Kansas Senator pushes House to pass foster report cards bill
TOPEKA, Kan. (AP) — House lawmakers must approve a bill that would require Kansas to develop annual academic report cards on all children in foster care because few graduate from high school on time, a state legislator said.
Less than 40% of Kansas foster children who were seniors last year completed high school, The Topeka Capital-Journal reported. The state's Department of Education and the Department for Children and Families do not track the academic performance of the more than 7,000 children in the foster care system.
Republican Sen. Molly Baumgardner told House legislators Monday that too many foster children end up in correctional facilities when they should be going to college.
“I urge that you would support this particular bill because I think it’s going to help all of us,” said Baumgardner, of Louisburg. “They are our responsibility. I would suggest that they are our most vulnerable kids and I think we need to be able to step up and help them in any way that we can, but we can only do that if we know what we’re not really successful at.”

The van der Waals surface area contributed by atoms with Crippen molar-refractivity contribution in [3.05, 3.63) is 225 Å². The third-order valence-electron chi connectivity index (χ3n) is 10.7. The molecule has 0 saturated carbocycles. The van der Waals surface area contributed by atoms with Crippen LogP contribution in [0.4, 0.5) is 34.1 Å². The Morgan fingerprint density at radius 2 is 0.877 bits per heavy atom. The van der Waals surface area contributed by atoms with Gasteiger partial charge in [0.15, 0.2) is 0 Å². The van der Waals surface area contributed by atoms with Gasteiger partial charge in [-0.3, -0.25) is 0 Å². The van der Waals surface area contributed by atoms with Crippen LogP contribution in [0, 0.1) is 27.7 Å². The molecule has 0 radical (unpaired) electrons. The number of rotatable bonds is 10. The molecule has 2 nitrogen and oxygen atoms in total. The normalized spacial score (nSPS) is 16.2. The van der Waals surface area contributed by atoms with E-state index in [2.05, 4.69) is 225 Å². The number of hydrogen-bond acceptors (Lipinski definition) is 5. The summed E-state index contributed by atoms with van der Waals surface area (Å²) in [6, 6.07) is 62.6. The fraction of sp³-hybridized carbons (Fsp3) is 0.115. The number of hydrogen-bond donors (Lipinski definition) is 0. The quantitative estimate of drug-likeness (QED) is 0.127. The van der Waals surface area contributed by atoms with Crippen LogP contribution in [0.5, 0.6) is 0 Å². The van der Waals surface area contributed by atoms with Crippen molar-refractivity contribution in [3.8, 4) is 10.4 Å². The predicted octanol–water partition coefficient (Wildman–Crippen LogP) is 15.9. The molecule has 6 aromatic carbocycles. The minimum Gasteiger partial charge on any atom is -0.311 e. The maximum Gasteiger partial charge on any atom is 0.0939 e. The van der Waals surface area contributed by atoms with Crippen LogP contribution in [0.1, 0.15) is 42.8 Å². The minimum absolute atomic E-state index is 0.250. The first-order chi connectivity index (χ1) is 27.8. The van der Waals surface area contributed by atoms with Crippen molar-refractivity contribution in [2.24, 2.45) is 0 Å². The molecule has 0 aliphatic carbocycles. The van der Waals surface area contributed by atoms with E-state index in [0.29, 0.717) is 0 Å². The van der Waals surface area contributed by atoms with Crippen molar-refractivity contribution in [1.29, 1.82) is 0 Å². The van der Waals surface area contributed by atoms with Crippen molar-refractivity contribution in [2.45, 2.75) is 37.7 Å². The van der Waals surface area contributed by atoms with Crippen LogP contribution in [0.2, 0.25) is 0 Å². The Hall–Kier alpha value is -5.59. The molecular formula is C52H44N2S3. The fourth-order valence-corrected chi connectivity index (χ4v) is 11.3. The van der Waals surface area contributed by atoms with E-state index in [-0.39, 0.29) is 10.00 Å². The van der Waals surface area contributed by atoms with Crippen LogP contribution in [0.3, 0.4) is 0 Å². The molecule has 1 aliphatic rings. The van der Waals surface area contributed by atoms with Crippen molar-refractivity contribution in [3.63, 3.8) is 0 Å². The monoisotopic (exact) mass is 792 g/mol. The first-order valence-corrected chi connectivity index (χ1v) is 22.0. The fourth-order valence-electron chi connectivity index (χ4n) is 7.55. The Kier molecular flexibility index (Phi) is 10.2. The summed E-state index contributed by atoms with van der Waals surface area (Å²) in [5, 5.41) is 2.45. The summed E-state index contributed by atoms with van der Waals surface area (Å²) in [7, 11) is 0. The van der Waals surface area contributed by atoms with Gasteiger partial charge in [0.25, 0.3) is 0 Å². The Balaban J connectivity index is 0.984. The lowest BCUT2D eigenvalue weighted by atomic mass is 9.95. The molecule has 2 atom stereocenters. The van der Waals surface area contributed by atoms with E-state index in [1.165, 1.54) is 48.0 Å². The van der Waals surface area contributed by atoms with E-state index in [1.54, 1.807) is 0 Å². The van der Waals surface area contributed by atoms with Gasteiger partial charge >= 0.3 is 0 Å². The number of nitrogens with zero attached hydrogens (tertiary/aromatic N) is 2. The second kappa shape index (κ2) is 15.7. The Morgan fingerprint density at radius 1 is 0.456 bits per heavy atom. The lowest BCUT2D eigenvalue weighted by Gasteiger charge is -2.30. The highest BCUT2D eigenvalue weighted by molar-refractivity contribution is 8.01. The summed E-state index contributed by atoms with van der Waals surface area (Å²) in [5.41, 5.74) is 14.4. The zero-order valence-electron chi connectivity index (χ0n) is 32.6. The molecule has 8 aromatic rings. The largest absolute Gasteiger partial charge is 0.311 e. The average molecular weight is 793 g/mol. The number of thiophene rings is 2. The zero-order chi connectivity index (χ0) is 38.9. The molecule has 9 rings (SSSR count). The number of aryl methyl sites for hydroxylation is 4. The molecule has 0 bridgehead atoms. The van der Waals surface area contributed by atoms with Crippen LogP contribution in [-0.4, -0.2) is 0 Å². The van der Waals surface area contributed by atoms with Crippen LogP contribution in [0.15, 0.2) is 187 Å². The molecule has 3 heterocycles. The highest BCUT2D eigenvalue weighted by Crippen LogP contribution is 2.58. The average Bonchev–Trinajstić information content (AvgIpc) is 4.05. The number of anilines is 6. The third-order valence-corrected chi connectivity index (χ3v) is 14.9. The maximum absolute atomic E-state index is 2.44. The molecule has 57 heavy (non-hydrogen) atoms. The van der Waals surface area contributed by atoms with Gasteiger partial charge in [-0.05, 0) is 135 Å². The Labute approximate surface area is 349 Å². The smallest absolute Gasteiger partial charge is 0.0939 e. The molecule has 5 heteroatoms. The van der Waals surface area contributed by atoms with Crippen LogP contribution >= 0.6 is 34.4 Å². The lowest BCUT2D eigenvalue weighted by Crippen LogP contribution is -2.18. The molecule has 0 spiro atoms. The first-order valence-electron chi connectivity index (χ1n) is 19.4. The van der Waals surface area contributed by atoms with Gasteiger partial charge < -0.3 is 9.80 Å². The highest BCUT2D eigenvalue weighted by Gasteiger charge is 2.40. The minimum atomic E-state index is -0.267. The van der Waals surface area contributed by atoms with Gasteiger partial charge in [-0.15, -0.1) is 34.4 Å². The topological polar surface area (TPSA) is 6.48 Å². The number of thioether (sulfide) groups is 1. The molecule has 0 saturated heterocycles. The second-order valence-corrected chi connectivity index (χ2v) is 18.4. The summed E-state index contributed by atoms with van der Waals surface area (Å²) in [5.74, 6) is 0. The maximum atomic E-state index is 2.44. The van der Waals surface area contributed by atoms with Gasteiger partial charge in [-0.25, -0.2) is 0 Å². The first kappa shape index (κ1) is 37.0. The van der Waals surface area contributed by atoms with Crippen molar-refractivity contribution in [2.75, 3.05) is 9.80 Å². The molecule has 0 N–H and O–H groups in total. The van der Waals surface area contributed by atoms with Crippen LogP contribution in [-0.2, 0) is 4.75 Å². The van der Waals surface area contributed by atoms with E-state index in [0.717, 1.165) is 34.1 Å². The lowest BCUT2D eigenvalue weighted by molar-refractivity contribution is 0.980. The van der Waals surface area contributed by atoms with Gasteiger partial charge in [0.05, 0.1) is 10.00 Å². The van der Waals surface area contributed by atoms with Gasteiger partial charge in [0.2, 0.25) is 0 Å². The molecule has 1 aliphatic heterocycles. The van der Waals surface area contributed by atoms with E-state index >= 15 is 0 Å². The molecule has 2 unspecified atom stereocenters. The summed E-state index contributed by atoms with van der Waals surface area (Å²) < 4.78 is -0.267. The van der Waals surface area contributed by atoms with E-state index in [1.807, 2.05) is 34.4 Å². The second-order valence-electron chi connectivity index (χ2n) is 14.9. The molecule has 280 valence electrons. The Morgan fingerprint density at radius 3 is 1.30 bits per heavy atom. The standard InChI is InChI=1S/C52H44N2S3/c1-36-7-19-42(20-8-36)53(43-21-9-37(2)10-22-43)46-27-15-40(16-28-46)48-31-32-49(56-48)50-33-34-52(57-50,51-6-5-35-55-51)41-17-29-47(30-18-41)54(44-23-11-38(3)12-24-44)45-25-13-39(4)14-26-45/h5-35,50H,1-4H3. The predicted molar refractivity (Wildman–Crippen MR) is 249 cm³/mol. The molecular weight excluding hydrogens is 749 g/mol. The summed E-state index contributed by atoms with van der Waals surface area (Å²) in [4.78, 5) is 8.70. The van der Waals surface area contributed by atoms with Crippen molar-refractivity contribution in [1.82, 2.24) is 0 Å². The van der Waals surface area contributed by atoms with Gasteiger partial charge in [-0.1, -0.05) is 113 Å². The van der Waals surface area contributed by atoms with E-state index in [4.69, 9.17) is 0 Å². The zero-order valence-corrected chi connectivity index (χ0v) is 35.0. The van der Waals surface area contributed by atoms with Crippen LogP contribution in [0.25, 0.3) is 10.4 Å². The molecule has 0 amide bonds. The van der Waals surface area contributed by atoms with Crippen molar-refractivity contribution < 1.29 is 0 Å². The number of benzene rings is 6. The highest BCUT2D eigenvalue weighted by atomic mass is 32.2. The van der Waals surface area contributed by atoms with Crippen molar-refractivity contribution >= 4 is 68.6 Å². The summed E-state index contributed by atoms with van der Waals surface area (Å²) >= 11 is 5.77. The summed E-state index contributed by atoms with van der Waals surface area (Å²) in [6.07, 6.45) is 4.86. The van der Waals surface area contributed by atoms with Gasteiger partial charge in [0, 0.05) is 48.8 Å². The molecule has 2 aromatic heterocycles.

The bill, already passed in the Kansas Senate, mandates for the collection of academic records on each foster child, focusing on standardized test scores, graduation rates, suspensions and expulsions.
Ethan Belshe, a representative of the Department for Children and Families, testified to the House Education Committee in favor of the bill, but asked for the measure to be amended to detail the percentage of children involved in mental health programs such as the Mental Health Intervention Teen Pilot Program.
“We believe that this data will provide useful insights about the availability of mental health services to foster youth in our schools and we will also use this data to improve policy and practices,” Belshe said. “These are some of our most vulnerable youth and we want to make sure we’re getting them what they need.”
Rep. David Benson said he backs the measure but voiced concern about the state's ability to keep up with children who frequently move to new homes and different schools.